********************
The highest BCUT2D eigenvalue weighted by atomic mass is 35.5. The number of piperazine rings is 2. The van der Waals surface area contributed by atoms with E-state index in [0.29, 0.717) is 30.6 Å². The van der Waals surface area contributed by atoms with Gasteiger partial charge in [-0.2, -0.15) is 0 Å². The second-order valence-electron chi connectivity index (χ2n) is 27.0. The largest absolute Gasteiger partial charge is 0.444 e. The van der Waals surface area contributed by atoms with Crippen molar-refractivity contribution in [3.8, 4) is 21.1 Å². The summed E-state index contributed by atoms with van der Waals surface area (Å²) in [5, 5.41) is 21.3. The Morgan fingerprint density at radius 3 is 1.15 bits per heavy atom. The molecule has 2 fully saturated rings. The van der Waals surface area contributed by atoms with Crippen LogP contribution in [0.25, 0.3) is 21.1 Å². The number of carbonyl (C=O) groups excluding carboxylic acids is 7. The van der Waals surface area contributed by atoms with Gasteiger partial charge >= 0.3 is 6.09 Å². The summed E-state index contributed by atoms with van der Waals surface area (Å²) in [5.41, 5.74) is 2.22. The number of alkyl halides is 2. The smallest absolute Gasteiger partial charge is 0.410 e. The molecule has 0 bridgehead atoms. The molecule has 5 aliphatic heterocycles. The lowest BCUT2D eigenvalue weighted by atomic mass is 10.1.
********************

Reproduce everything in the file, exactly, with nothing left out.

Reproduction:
The highest BCUT2D eigenvalue weighted by atomic mass is 35.5. The number of piperazine rings is 2. The van der Waals surface area contributed by atoms with E-state index in [0.29, 0.717) is 30.6 Å². The van der Waals surface area contributed by atoms with Gasteiger partial charge in [-0.2, -0.15) is 0 Å². The second-order valence-electron chi connectivity index (χ2n) is 27.0. The largest absolute Gasteiger partial charge is 0.444 e. The van der Waals surface area contributed by atoms with Crippen molar-refractivity contribution in [3.8, 4) is 21.1 Å². The summed E-state index contributed by atoms with van der Waals surface area (Å²) in [5, 5.41) is 21.3. The Morgan fingerprint density at radius 3 is 1.15 bits per heavy atom. The molecule has 2 fully saturated rings. The van der Waals surface area contributed by atoms with Crippen LogP contribution in [0.25, 0.3) is 21.1 Å². The number of carbonyl (C=O) groups excluding carboxylic acids is 7. The van der Waals surface area contributed by atoms with Gasteiger partial charge >= 0.3 is 6.09 Å². The summed E-state index contributed by atoms with van der Waals surface area (Å²) in [5.41, 5.74) is 2.22. The number of alkyl halides is 2. The smallest absolute Gasteiger partial charge is 0.410 e. The molecule has 0 bridgehead atoms. The molecule has 5 aliphatic heterocycles. The lowest BCUT2D eigenvalue weighted by atomic mass is 10.1.